Image of a parody Indiana Jones character in the tomb set.
Not Indiana Jones.

Puzzles

The puzzles presented in The Mayan Tomb were strong and varied. There was plenty to do and everyone had an opportunity to have their moment.

There were two puzzles built into larger set pieces that overstayed their welcome; they dragged on for quite some time after we figured out what to do with them. That said, they never crossed into serious tedium territory.

Standouts

Last Minute Escape created a padlock-less game in a small market setting. This is rare and praiseworthy. They used technology to create a magical room and executed it with a wink and a grin.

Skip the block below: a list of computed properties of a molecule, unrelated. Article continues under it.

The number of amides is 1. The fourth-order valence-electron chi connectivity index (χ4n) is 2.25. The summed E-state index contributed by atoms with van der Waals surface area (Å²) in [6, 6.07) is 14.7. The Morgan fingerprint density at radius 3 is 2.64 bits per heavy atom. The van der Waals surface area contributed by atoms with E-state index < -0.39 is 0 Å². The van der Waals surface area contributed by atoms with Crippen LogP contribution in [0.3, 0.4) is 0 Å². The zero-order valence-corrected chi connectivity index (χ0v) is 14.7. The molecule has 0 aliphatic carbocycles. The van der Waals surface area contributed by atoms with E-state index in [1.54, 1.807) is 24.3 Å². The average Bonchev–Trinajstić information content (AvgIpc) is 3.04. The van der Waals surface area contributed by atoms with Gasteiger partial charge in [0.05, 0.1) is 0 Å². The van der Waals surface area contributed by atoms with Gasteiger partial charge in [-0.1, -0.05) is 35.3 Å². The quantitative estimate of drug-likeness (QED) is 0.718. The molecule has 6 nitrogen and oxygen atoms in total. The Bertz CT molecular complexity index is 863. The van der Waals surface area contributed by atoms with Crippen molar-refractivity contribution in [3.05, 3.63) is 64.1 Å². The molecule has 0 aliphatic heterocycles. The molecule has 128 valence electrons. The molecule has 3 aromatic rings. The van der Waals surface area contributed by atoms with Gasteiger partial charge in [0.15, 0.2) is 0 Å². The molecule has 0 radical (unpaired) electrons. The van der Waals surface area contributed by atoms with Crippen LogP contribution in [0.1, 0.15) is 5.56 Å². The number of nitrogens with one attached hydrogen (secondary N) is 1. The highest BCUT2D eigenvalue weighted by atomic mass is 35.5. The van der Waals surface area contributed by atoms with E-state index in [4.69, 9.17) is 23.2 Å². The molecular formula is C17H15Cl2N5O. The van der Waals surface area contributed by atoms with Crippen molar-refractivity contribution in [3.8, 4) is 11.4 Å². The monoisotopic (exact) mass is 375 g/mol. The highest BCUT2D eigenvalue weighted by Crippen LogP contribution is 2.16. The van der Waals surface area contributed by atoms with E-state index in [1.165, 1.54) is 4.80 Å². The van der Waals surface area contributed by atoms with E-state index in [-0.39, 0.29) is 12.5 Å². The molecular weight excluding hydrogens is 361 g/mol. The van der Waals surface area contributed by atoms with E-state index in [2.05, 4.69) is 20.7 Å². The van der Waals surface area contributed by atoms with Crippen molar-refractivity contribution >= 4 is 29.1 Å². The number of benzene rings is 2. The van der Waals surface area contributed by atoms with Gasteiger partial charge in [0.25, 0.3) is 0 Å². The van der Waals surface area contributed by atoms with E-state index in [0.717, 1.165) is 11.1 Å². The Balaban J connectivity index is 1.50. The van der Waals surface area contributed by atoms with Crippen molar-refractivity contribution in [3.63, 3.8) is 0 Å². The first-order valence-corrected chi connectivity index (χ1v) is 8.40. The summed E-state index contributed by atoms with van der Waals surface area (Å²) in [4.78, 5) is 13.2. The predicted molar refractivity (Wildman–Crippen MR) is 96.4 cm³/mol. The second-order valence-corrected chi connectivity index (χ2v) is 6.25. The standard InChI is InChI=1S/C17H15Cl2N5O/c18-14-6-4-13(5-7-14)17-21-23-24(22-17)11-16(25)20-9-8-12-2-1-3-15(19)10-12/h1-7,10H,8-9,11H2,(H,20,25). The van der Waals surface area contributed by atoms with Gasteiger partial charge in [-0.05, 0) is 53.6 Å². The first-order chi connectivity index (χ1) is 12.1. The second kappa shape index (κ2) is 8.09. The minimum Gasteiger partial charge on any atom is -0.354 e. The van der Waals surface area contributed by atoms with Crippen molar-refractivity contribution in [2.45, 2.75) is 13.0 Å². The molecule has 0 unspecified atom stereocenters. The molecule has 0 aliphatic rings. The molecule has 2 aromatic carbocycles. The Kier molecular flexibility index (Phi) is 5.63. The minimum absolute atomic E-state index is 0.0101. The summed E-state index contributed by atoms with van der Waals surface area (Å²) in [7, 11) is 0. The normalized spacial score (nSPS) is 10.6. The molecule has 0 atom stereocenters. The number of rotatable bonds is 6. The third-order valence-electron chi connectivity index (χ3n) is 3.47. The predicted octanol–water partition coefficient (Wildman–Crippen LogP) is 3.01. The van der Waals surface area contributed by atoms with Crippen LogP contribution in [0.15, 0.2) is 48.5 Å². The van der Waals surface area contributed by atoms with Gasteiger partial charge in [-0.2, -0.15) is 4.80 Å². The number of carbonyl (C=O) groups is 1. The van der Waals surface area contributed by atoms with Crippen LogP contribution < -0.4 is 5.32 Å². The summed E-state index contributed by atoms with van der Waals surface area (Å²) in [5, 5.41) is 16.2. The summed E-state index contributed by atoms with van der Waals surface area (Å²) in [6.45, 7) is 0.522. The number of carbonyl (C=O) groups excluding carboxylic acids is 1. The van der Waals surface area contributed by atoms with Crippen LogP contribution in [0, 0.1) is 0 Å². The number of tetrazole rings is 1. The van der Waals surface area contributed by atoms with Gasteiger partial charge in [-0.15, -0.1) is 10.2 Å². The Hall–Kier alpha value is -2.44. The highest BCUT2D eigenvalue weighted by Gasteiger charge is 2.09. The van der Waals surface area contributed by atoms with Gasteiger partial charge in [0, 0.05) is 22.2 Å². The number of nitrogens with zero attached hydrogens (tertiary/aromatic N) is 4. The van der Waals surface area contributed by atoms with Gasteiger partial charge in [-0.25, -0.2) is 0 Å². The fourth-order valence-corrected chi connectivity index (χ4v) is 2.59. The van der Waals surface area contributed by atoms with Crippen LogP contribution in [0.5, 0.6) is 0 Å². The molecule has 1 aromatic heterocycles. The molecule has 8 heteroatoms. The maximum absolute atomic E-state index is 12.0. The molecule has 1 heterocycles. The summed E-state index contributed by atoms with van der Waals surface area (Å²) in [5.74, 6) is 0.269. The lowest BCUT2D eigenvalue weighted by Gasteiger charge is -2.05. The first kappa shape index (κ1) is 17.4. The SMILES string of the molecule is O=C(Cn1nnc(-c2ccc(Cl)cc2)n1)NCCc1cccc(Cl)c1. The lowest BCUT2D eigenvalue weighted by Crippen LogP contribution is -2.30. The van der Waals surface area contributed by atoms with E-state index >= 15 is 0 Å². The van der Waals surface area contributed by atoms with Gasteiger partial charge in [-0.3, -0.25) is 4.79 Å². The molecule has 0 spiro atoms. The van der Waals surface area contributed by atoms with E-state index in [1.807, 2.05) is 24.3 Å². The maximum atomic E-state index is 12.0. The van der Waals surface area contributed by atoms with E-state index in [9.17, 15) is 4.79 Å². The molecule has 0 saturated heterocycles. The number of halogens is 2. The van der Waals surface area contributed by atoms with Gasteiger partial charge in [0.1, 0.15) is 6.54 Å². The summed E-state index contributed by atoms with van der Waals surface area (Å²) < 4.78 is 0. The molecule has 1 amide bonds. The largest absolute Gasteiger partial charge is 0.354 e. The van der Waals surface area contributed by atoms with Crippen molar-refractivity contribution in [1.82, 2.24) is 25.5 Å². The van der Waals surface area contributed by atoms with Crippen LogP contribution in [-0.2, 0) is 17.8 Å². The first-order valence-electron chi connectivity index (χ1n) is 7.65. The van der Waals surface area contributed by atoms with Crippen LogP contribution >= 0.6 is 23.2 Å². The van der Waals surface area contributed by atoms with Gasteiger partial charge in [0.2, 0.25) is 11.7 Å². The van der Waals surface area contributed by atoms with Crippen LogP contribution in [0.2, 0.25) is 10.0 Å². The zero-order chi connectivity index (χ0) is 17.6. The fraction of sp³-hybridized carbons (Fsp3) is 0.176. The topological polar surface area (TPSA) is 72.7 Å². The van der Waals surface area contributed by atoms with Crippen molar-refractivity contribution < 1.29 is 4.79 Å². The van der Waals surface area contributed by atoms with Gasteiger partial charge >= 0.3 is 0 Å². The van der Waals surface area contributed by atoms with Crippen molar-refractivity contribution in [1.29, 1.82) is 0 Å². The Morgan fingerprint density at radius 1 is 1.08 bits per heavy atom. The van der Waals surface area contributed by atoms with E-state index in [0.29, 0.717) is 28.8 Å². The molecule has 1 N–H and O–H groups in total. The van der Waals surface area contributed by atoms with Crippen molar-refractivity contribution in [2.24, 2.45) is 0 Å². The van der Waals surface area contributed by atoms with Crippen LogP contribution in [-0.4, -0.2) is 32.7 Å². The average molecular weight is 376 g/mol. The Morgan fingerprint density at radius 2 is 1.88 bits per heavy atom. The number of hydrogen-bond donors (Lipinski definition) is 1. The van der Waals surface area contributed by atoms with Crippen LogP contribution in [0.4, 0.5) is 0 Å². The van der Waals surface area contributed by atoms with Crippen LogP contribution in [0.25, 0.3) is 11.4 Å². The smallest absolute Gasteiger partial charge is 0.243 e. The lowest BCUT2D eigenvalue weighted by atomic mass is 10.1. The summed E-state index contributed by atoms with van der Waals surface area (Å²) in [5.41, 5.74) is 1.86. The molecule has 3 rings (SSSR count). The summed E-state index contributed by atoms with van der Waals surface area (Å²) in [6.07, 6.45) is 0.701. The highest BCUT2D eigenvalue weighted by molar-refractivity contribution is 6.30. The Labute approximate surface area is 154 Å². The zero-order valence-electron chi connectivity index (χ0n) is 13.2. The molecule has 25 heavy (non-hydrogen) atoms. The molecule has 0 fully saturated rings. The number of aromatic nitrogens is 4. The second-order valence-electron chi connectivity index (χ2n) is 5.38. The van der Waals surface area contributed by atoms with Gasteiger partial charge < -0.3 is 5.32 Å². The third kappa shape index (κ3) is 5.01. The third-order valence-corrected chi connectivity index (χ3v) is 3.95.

Their use of video was fun and kept the humor of the situation front and center. Their TV screens didn’t even belong in the setting, but the knowing ridiculousness of the game managed to make it all work.

There was also a brilliant use of a subwoofer.

Shortcomings

Some set pieces looked and felt a bit too homemade and hacked together, even for the comical staging.

One puzzle hinged on a moveable object being kept in the same place.

Eight players is one or two too many for the game space.

Should I play Last Minute Escape’s The Mayan Tomb?

Last Minute Escape, formerly known as Exit Strategy, has been in this business longer than most escape room companies, and they have come a long way since their first game. The Mayan Tomb was, without a doubt, the most fun we’ve had playing an escape room in the State of New Jersey to date.

It’s a fun and playful room, with a solid collection of puzzles and props, and a scale that is far bigger than one typically finds outside of a major city. If you can suspend disbelief in the story and setting, you’ll have a good time.